The Nouveau Classical Project, a New York-based, all-women contemporary ensemble, makes it their mission to integrate music with other arts disciplines and to show that classical music is a living, breathing art form. On February 7, Equal Sound presents The Nouveau Classical Project’s first Los Angeles concert, “Currents.” Currents features music composed for flute, clarinet, violin, cello, piano, and electronics commissioned by NCP. I interviewed NCP’s artistic directors Sugar Vendil and Mara Mayer about interdisciplinary arts, commissioning new works, and the upcoming concert, featuring works by Odeya Nini, Olga Bell, Gabrielle Herbst, and Isaac Schankler. Here’s what they had to say:
Can you tell us about the works on the program? What is the inspiration behind the title, “Currents”?
Currents is a program that consists of pieces commissioned specifically for NCP that use our acoustic instruments of piano, flute, clarinet, violin, and cello, and some form of electronics. The title refers both to electric currents and the fact that the music is brand new. Each piece explores the boundaries between acoustic and electronic timbres in a different way, from field recordings in Bell’s piece to acoustic buzzing sounds created through extended techniques on a deconstructed clarinet in Kifferstein’s work.
What are your thoughts about interdisciplinary arts, and what kinds of interdisciplinary works do you hope to see evolve in the future?
Interdisciplinary collaboration can be great, but can also be tricky to do really well. We both attended E|Merge interdisciplinary collaborative residency in 2015 and learned a lot about communication during the collaborative process and how to clearly define roles and potential decision-making hierarchy between collaborators. Artistically it’s important to understand how the elements fit together and interact and not just slap things together at the last minute. Ideally, collaborators work together throughout the artistic process so that ideas can evolve together and the finished work can be cohesive and fulfilling for all parties. We hope to see our work with fashion designers evolve in the future in a way where they are more involved earlier in the process.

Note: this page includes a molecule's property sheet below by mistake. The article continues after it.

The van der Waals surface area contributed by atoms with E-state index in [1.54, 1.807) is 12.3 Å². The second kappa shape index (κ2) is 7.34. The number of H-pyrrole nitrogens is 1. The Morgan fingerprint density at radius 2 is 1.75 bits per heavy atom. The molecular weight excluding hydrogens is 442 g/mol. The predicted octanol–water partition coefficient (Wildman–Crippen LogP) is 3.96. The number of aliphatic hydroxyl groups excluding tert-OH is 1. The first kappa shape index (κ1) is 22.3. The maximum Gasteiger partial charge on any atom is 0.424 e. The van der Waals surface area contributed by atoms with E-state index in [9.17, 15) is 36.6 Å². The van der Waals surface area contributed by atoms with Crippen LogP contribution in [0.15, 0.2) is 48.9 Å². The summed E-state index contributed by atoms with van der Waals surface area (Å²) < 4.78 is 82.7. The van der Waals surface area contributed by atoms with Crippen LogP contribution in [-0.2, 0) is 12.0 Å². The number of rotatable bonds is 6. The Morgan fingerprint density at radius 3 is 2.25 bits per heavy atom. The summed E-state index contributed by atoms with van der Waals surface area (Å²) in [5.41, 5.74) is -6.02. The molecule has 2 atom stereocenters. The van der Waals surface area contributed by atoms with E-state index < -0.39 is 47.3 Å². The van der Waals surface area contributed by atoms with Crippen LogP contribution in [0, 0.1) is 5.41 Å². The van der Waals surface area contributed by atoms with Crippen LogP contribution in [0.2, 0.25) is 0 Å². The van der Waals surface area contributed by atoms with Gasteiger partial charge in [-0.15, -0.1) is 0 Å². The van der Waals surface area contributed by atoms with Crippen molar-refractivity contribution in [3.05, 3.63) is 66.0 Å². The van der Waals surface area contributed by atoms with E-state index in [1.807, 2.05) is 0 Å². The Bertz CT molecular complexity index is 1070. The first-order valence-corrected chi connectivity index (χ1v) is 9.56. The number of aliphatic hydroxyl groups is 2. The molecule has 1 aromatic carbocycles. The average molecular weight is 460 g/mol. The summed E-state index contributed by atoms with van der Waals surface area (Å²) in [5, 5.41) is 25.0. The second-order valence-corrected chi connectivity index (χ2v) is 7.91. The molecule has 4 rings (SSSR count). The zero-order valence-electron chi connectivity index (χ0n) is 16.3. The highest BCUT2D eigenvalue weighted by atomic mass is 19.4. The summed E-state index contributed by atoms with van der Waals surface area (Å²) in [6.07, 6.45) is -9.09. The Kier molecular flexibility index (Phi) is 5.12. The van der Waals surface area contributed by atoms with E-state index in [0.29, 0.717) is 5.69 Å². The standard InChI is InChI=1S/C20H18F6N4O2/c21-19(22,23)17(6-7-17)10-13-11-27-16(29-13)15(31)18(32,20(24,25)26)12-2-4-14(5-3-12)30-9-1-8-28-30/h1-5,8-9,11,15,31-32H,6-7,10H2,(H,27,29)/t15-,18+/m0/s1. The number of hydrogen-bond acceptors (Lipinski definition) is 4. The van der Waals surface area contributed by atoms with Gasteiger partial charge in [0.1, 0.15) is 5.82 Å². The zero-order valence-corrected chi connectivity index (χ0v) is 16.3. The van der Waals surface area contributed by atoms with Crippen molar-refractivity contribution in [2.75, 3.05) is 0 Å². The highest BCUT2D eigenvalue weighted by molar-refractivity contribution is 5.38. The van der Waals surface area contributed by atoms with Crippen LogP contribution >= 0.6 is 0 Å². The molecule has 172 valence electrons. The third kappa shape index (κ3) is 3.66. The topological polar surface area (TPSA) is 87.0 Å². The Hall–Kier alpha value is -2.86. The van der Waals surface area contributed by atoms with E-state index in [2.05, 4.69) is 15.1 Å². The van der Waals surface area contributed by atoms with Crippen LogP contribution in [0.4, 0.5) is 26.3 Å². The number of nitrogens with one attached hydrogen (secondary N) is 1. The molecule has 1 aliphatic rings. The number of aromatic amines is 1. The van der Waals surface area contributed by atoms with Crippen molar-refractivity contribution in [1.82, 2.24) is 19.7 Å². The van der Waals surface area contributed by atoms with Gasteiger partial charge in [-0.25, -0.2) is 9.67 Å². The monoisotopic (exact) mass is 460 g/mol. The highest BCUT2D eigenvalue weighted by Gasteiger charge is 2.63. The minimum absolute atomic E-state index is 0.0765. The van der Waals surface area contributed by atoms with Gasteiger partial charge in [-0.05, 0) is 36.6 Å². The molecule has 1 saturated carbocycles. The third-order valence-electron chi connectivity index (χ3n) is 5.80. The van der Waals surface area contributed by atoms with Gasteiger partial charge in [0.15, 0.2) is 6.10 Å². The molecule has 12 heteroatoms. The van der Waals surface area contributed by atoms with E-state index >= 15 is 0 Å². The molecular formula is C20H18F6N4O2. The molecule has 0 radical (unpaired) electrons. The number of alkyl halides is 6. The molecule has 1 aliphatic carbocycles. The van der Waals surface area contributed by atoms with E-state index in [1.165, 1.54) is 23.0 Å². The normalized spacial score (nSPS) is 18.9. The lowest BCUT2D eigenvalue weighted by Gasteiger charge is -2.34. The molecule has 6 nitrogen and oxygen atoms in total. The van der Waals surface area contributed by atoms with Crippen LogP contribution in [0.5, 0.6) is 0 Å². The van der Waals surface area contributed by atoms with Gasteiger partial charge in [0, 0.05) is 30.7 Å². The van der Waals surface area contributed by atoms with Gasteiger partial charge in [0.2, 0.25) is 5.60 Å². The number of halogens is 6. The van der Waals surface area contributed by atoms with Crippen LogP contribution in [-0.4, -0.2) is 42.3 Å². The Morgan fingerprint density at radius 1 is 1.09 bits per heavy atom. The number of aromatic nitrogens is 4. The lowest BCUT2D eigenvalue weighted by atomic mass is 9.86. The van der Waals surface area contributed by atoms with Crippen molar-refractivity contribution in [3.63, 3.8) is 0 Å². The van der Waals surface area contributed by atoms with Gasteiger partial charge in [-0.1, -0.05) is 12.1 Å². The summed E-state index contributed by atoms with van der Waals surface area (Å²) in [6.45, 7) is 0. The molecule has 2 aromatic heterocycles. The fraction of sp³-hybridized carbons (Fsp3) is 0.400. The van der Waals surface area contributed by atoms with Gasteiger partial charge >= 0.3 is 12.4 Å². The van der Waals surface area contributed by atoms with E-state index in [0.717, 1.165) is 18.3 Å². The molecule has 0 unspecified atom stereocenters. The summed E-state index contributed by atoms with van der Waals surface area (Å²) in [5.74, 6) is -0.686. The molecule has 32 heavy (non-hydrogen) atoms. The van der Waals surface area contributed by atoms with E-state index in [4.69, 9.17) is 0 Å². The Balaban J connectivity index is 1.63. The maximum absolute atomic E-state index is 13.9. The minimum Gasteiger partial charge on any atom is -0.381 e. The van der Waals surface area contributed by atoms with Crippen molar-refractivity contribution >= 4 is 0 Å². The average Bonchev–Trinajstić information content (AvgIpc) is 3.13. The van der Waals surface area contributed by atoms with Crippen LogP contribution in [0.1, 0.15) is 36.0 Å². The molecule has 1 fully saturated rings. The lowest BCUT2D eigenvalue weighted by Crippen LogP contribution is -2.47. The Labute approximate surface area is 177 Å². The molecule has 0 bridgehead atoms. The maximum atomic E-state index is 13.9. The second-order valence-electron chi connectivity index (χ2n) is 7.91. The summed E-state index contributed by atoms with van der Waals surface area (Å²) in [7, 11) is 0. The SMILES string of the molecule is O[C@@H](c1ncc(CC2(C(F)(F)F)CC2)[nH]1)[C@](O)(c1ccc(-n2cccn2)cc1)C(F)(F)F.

How often do you commission new works for Nouveau Classical Project?
We commission new pieces every year, and this happens in a variety of ways: a composer can be awarded a commissioning opportunity via our annual Commissioning Call for Scores competition (we are accepting submissions until April 20, 2018 you can apply here: http://www.nouveauclassical.org/call-for-scores/). We reach out to composers we want to collaborate with; or occasionally a composer sends us a random proposal and we’ll work with them if we love their music and decide their proposed project is a good fit.
Sugar, you’re known for combining classical music with new fashion – what parallels do you see between the fashion and music worlds?
They’re both nonverbal ways of communicating. A score or a piece of clothing is activated by a human. Music and fashion – and I use fashion here in the sense of personal dressing – are two expressive art forms that already exist in a musical performance. What we try to do at NCP is make these parallels intersect.
Any future projects you’d like to talk about?
On May 31, 2018 we are premiering a new opera by Gabrielle Herbst at Roulette in Brooklyn. We love her music and working with her, so this project is really special to us.
Check out Equal Sound for more information about the upcoming concert Feburary 7 and to get tickets.